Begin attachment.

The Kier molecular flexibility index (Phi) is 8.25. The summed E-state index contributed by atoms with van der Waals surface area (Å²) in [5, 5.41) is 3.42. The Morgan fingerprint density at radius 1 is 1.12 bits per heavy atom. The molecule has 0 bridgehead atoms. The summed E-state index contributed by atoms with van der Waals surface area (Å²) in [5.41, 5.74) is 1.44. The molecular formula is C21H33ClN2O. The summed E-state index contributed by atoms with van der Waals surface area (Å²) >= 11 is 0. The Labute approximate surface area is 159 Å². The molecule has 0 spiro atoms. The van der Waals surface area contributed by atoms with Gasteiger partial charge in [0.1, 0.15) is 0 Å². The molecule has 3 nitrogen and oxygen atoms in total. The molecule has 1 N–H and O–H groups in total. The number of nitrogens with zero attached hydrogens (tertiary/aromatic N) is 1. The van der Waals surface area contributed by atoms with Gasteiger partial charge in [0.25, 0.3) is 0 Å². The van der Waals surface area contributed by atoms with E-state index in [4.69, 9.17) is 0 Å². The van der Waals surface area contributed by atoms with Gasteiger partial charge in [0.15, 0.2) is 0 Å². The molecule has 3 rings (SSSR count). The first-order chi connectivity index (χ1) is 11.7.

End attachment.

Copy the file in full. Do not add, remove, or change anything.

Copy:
The Kier molecular flexibility index (Phi) is 8.25. The summed E-state index contributed by atoms with van der Waals surface area (Å²) in [5, 5.41) is 3.42. The Morgan fingerprint density at radius 1 is 1.12 bits per heavy atom. The molecule has 0 bridgehead atoms. The summed E-state index contributed by atoms with van der Waals surface area (Å²) in [5.41, 5.74) is 1.44. The molecular formula is C21H33ClN2O. The summed E-state index contributed by atoms with van der Waals surface area (Å²) >= 11 is 0. The Labute approximate surface area is 159 Å². The molecule has 0 spiro atoms. The van der Waals surface area contributed by atoms with Gasteiger partial charge in [0.1, 0.15) is 0 Å². The molecule has 3 nitrogen and oxygen atoms in total. The molecule has 1 N–H and O–H groups in total. The number of nitrogens with zero attached hydrogens (tertiary/aromatic N) is 1. The van der Waals surface area contributed by atoms with Gasteiger partial charge in [0.25, 0.3) is 0 Å². The van der Waals surface area contributed by atoms with E-state index in [4.69, 9.17) is 0 Å². The van der Waals surface area contributed by atoms with Gasteiger partial charge in [0.15, 0.2) is 0 Å². The molecule has 3 rings (SSSR count). The first-order chi connectivity index (χ1) is 11.7.